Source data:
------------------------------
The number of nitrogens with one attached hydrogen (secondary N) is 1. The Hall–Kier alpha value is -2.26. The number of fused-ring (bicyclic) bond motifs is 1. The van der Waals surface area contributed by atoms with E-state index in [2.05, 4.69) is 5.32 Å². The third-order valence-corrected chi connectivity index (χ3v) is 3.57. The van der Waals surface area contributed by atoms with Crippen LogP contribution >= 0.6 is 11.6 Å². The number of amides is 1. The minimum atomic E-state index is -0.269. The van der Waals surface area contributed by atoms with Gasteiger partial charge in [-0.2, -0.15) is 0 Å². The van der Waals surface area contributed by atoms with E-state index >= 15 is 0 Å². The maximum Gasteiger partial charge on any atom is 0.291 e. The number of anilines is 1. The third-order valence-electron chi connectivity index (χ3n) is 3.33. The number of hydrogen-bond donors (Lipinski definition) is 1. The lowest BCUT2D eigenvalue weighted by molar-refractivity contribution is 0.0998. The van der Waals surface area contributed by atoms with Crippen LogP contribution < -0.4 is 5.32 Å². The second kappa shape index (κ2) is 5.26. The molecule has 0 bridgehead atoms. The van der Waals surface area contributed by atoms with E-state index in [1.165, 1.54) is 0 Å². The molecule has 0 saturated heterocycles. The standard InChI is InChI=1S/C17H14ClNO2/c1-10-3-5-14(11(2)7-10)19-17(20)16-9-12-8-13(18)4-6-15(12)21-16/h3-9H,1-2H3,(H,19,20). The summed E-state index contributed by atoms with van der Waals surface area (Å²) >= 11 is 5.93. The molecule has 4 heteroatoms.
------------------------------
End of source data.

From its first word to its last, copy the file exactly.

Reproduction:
The number of nitrogens with one attached hydrogen (secondary N) is 1. The Hall–Kier alpha value is -2.26. The number of fused-ring (bicyclic) bond motifs is 1. The van der Waals surface area contributed by atoms with E-state index in [2.05, 4.69) is 5.32 Å². The third-order valence-corrected chi connectivity index (χ3v) is 3.57. The van der Waals surface area contributed by atoms with Crippen LogP contribution >= 0.6 is 11.6 Å². The number of amides is 1. The minimum atomic E-state index is -0.269. The van der Waals surface area contributed by atoms with Gasteiger partial charge in [-0.2, -0.15) is 0 Å². The van der Waals surface area contributed by atoms with E-state index >= 15 is 0 Å². The maximum Gasteiger partial charge on any atom is 0.291 e. The number of anilines is 1. The third-order valence-electron chi connectivity index (χ3n) is 3.33. The number of hydrogen-bond donors (Lipinski definition) is 1. The lowest BCUT2D eigenvalue weighted by molar-refractivity contribution is 0.0998. The van der Waals surface area contributed by atoms with Crippen LogP contribution < -0.4 is 5.32 Å². The second kappa shape index (κ2) is 5.26. The molecule has 0 bridgehead atoms. The van der Waals surface area contributed by atoms with E-state index in [1.165, 1.54) is 0 Å². The molecule has 0 saturated heterocycles. The standard InChI is InChI=1S/C17H14ClNO2/c1-10-3-5-14(11(2)7-10)19-17(20)16-9-12-8-13(18)4-6-15(12)21-16/h3-9H,1-2H3,(H,19,20). The summed E-state index contributed by atoms with van der Waals surface area (Å²) >= 11 is 5.93. The molecule has 4 heteroatoms.